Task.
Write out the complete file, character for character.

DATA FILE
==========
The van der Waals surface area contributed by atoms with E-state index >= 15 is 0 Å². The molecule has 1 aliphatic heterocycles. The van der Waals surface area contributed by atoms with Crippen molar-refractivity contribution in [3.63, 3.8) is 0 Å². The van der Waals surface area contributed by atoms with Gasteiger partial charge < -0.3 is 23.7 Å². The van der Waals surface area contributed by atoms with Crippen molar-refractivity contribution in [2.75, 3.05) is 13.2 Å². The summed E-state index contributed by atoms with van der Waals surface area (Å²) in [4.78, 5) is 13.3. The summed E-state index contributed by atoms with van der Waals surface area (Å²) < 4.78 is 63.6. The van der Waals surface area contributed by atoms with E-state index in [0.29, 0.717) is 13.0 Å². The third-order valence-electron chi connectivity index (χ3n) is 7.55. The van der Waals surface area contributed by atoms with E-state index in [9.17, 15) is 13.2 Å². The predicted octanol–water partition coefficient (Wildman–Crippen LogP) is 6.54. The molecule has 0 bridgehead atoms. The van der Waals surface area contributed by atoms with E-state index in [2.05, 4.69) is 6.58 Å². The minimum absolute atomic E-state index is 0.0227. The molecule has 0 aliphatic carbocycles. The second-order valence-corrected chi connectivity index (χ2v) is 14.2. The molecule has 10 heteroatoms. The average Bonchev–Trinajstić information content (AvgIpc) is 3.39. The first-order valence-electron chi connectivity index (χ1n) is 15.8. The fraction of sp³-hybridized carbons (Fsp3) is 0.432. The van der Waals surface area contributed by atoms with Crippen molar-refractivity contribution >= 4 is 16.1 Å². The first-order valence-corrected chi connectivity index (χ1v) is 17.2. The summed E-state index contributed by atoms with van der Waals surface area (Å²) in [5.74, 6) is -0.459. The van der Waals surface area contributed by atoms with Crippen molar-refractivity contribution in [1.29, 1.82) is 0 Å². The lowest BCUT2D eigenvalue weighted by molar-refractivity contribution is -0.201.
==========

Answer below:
The van der Waals surface area contributed by atoms with E-state index >= 15 is 0 Å². The molecule has 1 aliphatic heterocycles. The van der Waals surface area contributed by atoms with Crippen molar-refractivity contribution in [3.63, 3.8) is 0 Å². The van der Waals surface area contributed by atoms with Gasteiger partial charge < -0.3 is 23.7 Å². The van der Waals surface area contributed by atoms with Crippen molar-refractivity contribution in [2.75, 3.05) is 13.2 Å². The summed E-state index contributed by atoms with van der Waals surface area (Å²) in [4.78, 5) is 13.3. The summed E-state index contributed by atoms with van der Waals surface area (Å²) < 4.78 is 63.6. The van der Waals surface area contributed by atoms with E-state index in [0.29, 0.717) is 13.0 Å². The third-order valence-electron chi connectivity index (χ3n) is 7.55. The van der Waals surface area contributed by atoms with E-state index in [9.17, 15) is 13.2 Å². The predicted octanol–water partition coefficient (Wildman–Crippen LogP) is 6.54. The molecule has 0 bridgehead atoms. The van der Waals surface area contributed by atoms with E-state index in [2.05, 4.69) is 6.58 Å². The minimum absolute atomic E-state index is 0.0227. The molecule has 0 aliphatic carbocycles. The second-order valence-corrected chi connectivity index (χ2v) is 14.2. The molecule has 10 heteroatoms. The average Bonchev–Trinajstić information content (AvgIpc) is 3.39. The first-order valence-electron chi connectivity index (χ1n) is 15.8. The fraction of sp³-hybridized carbons (Fsp3) is 0.432. The van der Waals surface area contributed by atoms with Crippen molar-refractivity contribution >= 4 is 16.1 Å². The first-order valence-corrected chi connectivity index (χ1v) is 17.2. The summed E-state index contributed by atoms with van der Waals surface area (Å²) in [5.74, 6) is -0.459. The van der Waals surface area contributed by atoms with Crippen molar-refractivity contribution in [1.29, 1.82) is 0 Å². The lowest BCUT2D eigenvalue weighted by molar-refractivity contribution is -0.201.